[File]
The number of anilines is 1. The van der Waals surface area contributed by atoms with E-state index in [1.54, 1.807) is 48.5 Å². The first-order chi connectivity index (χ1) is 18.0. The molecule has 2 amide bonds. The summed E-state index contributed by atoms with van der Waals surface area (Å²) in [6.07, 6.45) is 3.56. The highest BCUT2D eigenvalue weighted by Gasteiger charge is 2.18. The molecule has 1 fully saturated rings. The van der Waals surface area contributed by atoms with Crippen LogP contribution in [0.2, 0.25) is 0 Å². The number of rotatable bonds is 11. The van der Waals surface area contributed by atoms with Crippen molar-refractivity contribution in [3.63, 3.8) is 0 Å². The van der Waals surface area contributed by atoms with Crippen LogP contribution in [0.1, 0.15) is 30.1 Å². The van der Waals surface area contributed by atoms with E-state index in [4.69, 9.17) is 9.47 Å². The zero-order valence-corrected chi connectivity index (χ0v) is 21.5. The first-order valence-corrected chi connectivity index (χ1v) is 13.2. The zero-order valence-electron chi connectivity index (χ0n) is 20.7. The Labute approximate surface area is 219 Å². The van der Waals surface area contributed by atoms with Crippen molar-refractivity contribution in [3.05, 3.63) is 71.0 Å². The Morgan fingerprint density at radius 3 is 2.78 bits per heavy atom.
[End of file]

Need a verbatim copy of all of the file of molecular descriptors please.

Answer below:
The number of anilines is 1. The van der Waals surface area contributed by atoms with E-state index in [1.54, 1.807) is 48.5 Å². The first-order chi connectivity index (χ1) is 18.0. The molecule has 2 amide bonds. The summed E-state index contributed by atoms with van der Waals surface area (Å²) in [6.07, 6.45) is 3.56. The highest BCUT2D eigenvalue weighted by Gasteiger charge is 2.18. The molecule has 1 fully saturated rings. The van der Waals surface area contributed by atoms with Crippen LogP contribution in [0.2, 0.25) is 0 Å². The number of rotatable bonds is 11. The van der Waals surface area contributed by atoms with Crippen molar-refractivity contribution in [3.63, 3.8) is 0 Å². The van der Waals surface area contributed by atoms with Crippen LogP contribution in [0.1, 0.15) is 30.1 Å². The van der Waals surface area contributed by atoms with E-state index in [4.69, 9.17) is 9.47 Å². The zero-order valence-corrected chi connectivity index (χ0v) is 21.5. The first-order valence-corrected chi connectivity index (χ1v) is 13.2. The zero-order valence-electron chi connectivity index (χ0n) is 20.7. The Labute approximate surface area is 219 Å². The van der Waals surface area contributed by atoms with Crippen molar-refractivity contribution in [3.05, 3.63) is 71.0 Å². The Morgan fingerprint density at radius 3 is 2.78 bits per heavy atom.